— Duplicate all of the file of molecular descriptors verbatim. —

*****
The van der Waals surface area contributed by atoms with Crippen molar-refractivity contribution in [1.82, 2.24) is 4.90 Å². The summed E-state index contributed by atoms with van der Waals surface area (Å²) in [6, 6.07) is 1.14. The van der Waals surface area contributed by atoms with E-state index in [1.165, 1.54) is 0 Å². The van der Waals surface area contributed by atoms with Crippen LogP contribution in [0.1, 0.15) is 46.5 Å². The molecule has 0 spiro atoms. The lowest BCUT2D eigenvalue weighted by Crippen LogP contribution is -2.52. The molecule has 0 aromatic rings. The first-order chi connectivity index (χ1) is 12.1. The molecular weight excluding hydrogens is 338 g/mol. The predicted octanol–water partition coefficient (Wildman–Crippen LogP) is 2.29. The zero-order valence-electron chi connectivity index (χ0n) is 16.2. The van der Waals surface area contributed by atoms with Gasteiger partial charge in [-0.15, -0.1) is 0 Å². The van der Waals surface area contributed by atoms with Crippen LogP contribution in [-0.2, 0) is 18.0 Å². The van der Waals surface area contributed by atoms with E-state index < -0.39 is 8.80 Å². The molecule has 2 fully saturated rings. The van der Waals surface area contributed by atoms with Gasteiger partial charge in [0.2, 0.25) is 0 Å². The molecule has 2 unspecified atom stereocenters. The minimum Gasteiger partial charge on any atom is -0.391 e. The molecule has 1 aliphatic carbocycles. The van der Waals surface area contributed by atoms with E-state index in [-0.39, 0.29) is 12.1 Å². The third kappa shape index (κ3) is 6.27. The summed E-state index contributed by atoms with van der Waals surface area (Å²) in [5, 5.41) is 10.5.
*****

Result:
The van der Waals surface area contributed by atoms with Crippen molar-refractivity contribution in [1.82, 2.24) is 4.90 Å². The summed E-state index contributed by atoms with van der Waals surface area (Å²) in [6, 6.07) is 1.14. The van der Waals surface area contributed by atoms with E-state index in [1.165, 1.54) is 0 Å². The van der Waals surface area contributed by atoms with Crippen LogP contribution in [0.1, 0.15) is 46.5 Å². The molecule has 0 spiro atoms. The lowest BCUT2D eigenvalue weighted by Crippen LogP contribution is -2.52. The molecule has 0 aromatic rings. The first-order chi connectivity index (χ1) is 12.1. The molecular weight excluding hydrogens is 338 g/mol. The predicted octanol–water partition coefficient (Wildman–Crippen LogP) is 2.29. The zero-order valence-electron chi connectivity index (χ0n) is 16.2. The van der Waals surface area contributed by atoms with Gasteiger partial charge in [-0.15, -0.1) is 0 Å². The van der Waals surface area contributed by atoms with Crippen LogP contribution in [-0.2, 0) is 18.0 Å². The van der Waals surface area contributed by atoms with E-state index < -0.39 is 8.80 Å². The molecule has 2 fully saturated rings. The van der Waals surface area contributed by atoms with Gasteiger partial charge in [0.2, 0.25) is 0 Å². The molecule has 2 unspecified atom stereocenters. The minimum Gasteiger partial charge on any atom is -0.391 e. The molecule has 1 aliphatic carbocycles. The van der Waals surface area contributed by atoms with E-state index in [-0.39, 0.29) is 12.1 Å². The third kappa shape index (κ3) is 6.27. The summed E-state index contributed by atoms with van der Waals surface area (Å²) in [5, 5.41) is 10.5.